Monday, August 23, 1999 Published at 17:02 GMT 18:02 UK
Lawrence friend sues police
Stephen Lawrence was killed in front of Duwayne Brooks
The friend of Stephen Lawrence who saw him murdered by a racist gang is suing police over the psychiatric injuries he says he suffered because of their handling of the case.
Duwayne Brooks is seeking compensation from Metropolitan Police Commissioner Sir Paul Condon, the Crown Prosecution Service and 15 officers for their roles in failed attempts to bring the killers to justice.
Sir Paul is being sued for negligence for failing to ensure the officers did not behave in a racist manner, Mr Brooks's solicitor said.
He said proceedings had already started at the Central London County Court.
The "racist stereotyping" of him as a hostile young black man damaged the investigation and Mr Brooks's psychiatric state, according to a statement from his solicitors firm, Deighton Guedalla.
'Sense of distrust'
Mr Brooks, 24, said: "The main reason I am pursuing this case is that I do not wish the same occurrences to take place with other members of our society in the future.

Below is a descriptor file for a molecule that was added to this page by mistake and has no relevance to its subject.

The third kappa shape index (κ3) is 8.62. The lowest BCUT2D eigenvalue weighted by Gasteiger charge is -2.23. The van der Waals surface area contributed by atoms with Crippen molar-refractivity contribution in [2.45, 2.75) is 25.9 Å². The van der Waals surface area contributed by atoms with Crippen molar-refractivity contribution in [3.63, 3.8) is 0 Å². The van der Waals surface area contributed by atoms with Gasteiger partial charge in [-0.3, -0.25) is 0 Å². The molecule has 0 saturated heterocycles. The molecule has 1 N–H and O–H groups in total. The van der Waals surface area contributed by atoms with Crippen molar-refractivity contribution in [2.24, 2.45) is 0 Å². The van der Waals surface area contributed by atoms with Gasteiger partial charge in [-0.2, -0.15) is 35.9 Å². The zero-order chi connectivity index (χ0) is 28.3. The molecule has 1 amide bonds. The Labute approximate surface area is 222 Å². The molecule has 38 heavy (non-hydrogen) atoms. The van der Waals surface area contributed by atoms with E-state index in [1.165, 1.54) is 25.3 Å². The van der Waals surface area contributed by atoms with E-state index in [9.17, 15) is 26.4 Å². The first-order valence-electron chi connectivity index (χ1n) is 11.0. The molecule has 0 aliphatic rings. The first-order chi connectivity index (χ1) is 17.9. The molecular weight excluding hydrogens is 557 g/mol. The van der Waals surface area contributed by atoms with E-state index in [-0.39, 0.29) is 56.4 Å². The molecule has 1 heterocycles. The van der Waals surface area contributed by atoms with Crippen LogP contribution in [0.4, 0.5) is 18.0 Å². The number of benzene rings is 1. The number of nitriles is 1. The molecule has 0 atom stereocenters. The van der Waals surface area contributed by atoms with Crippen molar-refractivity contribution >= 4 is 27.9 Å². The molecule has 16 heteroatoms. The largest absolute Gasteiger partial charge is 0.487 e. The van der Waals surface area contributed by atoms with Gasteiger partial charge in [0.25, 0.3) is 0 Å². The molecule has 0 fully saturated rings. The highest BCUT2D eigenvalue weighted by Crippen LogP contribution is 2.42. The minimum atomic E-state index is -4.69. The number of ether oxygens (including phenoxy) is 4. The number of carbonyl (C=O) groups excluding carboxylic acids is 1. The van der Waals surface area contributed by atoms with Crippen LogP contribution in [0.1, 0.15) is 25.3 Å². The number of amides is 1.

"I feel a great sense of sadness and distrust when officers of the law can behave with such racist conduct and not be penalised for their actions."
Sir William Macpherson's inquiry report, published in February, strongly criticised the Metropolitan Police for their dealings with Mr Brooks.
The 15 officers were all criticised in the report into the police handling of the investigation into the April 1993 murder of the 18-year-old student and the lessons that could be learned from it.
Assistant Commissioner Ian Johnston told the inquiry: "There is a real lesson for us to learn in how we handled Duwayne Brooks at the scene.
"I don't think we dealt with Duwayne Brooks very well at all. I think we let him down."
Duwayne Brooks had complained of police harassment, saying he had been stopped and searched by the police six times this year.
The Crown Prosecution Service last week dropped a charge against Mr Brooks of possessing a dangerous weapon after a pointed metal bar was found in his car.
Mr Brooks said it was a drum tool he used for his job as a service engineer and he had planned to plead not guilty.
The CPS said the case was discontinued because of insufficient evidence.
A Scotland Yard spokesman confirmed that they had received a summons from Mr Brooks's solicitor but were not yet in a position to say what their response would be.